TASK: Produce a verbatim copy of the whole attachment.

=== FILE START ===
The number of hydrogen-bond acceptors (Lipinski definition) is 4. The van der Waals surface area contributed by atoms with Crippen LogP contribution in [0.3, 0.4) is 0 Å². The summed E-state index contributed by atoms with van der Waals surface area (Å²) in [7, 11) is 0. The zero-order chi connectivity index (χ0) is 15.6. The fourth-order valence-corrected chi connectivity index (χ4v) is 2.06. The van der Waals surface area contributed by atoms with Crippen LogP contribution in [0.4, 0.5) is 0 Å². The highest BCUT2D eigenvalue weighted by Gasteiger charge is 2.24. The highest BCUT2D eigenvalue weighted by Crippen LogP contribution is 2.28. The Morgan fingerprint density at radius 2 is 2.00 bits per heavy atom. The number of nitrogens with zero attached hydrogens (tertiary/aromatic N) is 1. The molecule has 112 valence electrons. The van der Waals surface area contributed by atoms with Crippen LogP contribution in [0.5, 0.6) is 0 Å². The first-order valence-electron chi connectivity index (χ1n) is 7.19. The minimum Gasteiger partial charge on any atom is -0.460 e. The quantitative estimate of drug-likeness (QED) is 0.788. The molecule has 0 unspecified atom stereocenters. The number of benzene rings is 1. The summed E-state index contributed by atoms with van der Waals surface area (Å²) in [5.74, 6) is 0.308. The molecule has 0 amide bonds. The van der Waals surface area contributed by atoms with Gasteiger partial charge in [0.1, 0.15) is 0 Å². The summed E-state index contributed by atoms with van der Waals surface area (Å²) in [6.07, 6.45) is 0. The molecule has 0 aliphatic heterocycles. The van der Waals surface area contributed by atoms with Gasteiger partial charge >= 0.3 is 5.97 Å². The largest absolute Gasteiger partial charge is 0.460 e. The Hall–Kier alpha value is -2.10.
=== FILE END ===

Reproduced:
The number of hydrogen-bond acceptors (Lipinski definition) is 4. The van der Waals surface area contributed by atoms with Crippen LogP contribution in [0.3, 0.4) is 0 Å². The summed E-state index contributed by atoms with van der Waals surface area (Å²) in [7, 11) is 0. The zero-order chi connectivity index (χ0) is 15.6. The fourth-order valence-corrected chi connectivity index (χ4v) is 2.06. The van der Waals surface area contributed by atoms with Crippen LogP contribution in [0.4, 0.5) is 0 Å². The highest BCUT2D eigenvalue weighted by Gasteiger charge is 2.24. The highest BCUT2D eigenvalue weighted by Crippen LogP contribution is 2.28. The Morgan fingerprint density at radius 2 is 2.00 bits per heavy atom. The number of nitrogens with zero attached hydrogens (tertiary/aromatic N) is 1. The molecule has 112 valence electrons. The van der Waals surface area contributed by atoms with Crippen LogP contribution in [0.5, 0.6) is 0 Å². The first-order valence-electron chi connectivity index (χ1n) is 7.19. The minimum Gasteiger partial charge on any atom is -0.460 e. The quantitative estimate of drug-likeness (QED) is 0.788. The molecule has 0 unspecified atom stereocenters. The number of benzene rings is 1. The summed E-state index contributed by atoms with van der Waals surface area (Å²) in [5.74, 6) is 0.308. The molecule has 0 amide bonds. The van der Waals surface area contributed by atoms with Gasteiger partial charge in [0.1, 0.15) is 0 Å². The summed E-state index contributed by atoms with van der Waals surface area (Å²) in [6.07, 6.45) is 0. The molecule has 0 aliphatic heterocycles. The van der Waals surface area contributed by atoms with Gasteiger partial charge >= 0.3 is 5.97 Å². The largest absolute Gasteiger partial charge is 0.460 e. The Hall–Kier alpha value is -2.10.